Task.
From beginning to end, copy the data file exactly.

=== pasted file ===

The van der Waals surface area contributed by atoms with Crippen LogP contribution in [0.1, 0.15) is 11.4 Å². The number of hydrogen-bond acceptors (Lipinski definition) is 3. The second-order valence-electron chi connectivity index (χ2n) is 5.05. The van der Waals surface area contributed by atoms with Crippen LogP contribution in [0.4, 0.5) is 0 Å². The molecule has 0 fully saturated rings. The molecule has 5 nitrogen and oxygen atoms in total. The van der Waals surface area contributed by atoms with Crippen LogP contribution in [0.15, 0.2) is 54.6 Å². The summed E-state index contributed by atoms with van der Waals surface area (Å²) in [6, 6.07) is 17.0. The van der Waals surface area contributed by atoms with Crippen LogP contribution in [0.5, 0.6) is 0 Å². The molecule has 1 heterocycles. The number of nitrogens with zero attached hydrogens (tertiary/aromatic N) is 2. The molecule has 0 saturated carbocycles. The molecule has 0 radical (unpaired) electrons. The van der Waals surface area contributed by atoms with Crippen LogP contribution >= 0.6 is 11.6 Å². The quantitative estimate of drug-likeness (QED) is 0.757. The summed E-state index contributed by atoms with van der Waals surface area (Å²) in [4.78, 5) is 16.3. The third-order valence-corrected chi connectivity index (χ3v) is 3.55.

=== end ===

The van der Waals surface area contributed by atoms with Crippen LogP contribution in [0.1, 0.15) is 11.4 Å². The number of hydrogen-bond acceptors (Lipinski definition) is 3. The second-order valence-electron chi connectivity index (χ2n) is 5.05. The van der Waals surface area contributed by atoms with Crippen LogP contribution in [0.4, 0.5) is 0 Å². The molecule has 0 fully saturated rings. The molecule has 5 nitrogen and oxygen atoms in total. The van der Waals surface area contributed by atoms with Crippen LogP contribution in [0.15, 0.2) is 54.6 Å². The summed E-state index contributed by atoms with van der Waals surface area (Å²) in [6, 6.07) is 17.0. The van der Waals surface area contributed by atoms with Crippen LogP contribution in [0.5, 0.6) is 0 Å². The molecule has 1 heterocycles. The number of nitrogens with zero attached hydrogens (tertiary/aromatic N) is 2. The molecule has 0 saturated carbocycles. The molecule has 0 radical (unpaired) electrons. The van der Waals surface area contributed by atoms with Crippen LogP contribution >= 0.6 is 11.6 Å². The quantitative estimate of drug-likeness (QED) is 0.757. The summed E-state index contributed by atoms with van der Waals surface area (Å²) in [4.78, 5) is 16.3. The third-order valence-corrected chi connectivity index (χ3v) is 3.55.